Background: Recent studies have shown that the most important risk factors for perinatal mortality in developing countries are not detectable during antenatal care but can be observed only shortly before or during labour. Although 60% of perinatal deaths in these countries are stillbirths, few epidemiological studies focus on them. We tested the hypothesis that the risk factors for late stillbirth in West Africa are detectable principally shortly before or during labour.
Methods: Data came from a prospective population-based study (the MOMA survey) that collected information about 20 326 pregnant women in seven areas, primarily urban, in West Africa.
Results: There were 19 870 singleton births. The stillbirth rate was 25.9 per 1000 total births (95% CI: 23.7-28.1). In the crude analysis, after adjustment and consideration of prevalence, the principal risk factors for late stillbirth were: late antenatal or intrapartum vaginal bleeding, intrapartum hypertension, dystocia, and infection. Other risk factors were: maternal height (<150 cm), maternal age (>35 years), previous stillbirths, hypertension at the 8-month antenatal visit and number of antenatal visits (<2).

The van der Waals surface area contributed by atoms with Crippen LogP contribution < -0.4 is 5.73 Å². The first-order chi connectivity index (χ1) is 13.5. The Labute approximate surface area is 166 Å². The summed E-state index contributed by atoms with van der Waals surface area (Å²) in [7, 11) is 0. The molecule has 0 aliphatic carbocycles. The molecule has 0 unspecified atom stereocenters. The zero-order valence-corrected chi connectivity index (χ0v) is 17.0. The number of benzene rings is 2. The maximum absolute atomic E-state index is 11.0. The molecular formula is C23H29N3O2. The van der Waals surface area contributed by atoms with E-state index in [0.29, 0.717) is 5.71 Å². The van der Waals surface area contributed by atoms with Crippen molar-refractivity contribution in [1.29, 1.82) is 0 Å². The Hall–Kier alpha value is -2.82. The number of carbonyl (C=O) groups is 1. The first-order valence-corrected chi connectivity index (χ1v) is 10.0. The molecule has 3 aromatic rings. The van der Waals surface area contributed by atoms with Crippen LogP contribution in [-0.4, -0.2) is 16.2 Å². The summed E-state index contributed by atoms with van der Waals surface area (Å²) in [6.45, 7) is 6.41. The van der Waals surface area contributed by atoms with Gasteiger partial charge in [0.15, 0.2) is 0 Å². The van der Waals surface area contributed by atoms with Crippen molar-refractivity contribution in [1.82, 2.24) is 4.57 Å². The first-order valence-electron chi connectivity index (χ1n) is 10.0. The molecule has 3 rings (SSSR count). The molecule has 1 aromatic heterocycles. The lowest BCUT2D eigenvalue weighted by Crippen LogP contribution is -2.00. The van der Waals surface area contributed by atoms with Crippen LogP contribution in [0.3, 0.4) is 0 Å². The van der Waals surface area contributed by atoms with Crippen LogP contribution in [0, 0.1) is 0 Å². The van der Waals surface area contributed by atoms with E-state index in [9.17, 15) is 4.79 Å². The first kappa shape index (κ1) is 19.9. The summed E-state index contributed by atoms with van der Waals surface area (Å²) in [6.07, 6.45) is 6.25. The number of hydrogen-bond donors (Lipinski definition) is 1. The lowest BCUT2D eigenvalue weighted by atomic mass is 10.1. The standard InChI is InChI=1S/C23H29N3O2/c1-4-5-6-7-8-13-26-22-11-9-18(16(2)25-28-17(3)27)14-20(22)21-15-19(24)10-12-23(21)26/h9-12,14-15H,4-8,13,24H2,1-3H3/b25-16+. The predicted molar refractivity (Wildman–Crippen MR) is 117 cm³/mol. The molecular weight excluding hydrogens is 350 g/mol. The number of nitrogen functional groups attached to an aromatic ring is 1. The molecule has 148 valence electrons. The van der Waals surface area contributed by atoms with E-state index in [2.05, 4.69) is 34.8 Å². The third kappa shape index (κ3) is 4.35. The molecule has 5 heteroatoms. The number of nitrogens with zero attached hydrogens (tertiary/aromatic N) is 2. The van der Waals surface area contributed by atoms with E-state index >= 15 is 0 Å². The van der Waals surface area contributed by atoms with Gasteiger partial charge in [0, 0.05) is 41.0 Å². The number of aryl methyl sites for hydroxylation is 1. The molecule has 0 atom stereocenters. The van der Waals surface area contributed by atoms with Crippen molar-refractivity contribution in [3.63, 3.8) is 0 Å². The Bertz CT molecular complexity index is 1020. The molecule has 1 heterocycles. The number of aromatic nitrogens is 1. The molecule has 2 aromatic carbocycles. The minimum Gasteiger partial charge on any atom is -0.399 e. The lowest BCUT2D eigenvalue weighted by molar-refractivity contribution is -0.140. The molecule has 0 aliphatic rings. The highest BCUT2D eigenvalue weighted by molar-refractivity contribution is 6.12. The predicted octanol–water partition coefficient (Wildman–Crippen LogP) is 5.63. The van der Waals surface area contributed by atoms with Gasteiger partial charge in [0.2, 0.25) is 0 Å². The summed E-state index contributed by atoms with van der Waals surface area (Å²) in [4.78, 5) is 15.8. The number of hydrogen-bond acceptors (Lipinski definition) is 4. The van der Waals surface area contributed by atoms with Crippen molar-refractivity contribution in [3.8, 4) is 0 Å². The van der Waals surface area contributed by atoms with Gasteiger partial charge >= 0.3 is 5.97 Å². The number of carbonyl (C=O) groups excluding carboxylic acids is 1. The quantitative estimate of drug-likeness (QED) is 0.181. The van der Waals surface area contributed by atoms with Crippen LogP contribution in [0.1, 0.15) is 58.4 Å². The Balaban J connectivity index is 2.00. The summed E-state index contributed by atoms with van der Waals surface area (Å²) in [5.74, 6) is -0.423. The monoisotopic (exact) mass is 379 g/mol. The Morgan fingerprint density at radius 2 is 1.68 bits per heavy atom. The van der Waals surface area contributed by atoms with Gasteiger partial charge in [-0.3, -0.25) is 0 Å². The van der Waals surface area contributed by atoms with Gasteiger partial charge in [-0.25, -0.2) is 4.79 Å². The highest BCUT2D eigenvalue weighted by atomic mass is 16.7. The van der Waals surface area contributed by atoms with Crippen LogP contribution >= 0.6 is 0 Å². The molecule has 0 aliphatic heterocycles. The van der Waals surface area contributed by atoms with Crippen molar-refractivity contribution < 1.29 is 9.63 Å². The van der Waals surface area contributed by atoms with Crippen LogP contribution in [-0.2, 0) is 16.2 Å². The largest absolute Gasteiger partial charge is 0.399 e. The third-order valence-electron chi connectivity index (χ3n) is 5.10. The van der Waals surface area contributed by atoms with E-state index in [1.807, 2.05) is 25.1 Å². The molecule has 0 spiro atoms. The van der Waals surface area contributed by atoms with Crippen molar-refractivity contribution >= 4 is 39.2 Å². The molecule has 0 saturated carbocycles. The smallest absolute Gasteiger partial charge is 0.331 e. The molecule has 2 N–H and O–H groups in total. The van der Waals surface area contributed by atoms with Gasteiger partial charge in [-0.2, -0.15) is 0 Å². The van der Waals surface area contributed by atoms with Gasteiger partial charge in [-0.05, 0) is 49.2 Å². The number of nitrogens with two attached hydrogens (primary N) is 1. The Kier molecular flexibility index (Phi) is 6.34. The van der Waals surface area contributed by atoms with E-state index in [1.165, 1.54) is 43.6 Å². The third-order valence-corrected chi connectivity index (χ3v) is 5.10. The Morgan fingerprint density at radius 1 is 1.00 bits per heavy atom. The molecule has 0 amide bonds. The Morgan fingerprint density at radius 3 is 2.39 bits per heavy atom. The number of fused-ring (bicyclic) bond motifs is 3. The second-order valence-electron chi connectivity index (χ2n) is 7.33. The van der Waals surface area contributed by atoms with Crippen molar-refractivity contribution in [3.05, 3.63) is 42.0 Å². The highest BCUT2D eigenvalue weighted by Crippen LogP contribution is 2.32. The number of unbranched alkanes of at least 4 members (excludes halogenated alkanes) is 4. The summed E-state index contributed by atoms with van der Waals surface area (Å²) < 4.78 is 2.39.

Conclusions: The principal risk factors for late stillbirth observed in our study could be detected only in the late antenatal and intrapartum period. These results highlight the potential benefits of partograph use. They need to be confirmed by studies incorporating continuous intrapartum fetal monitoring.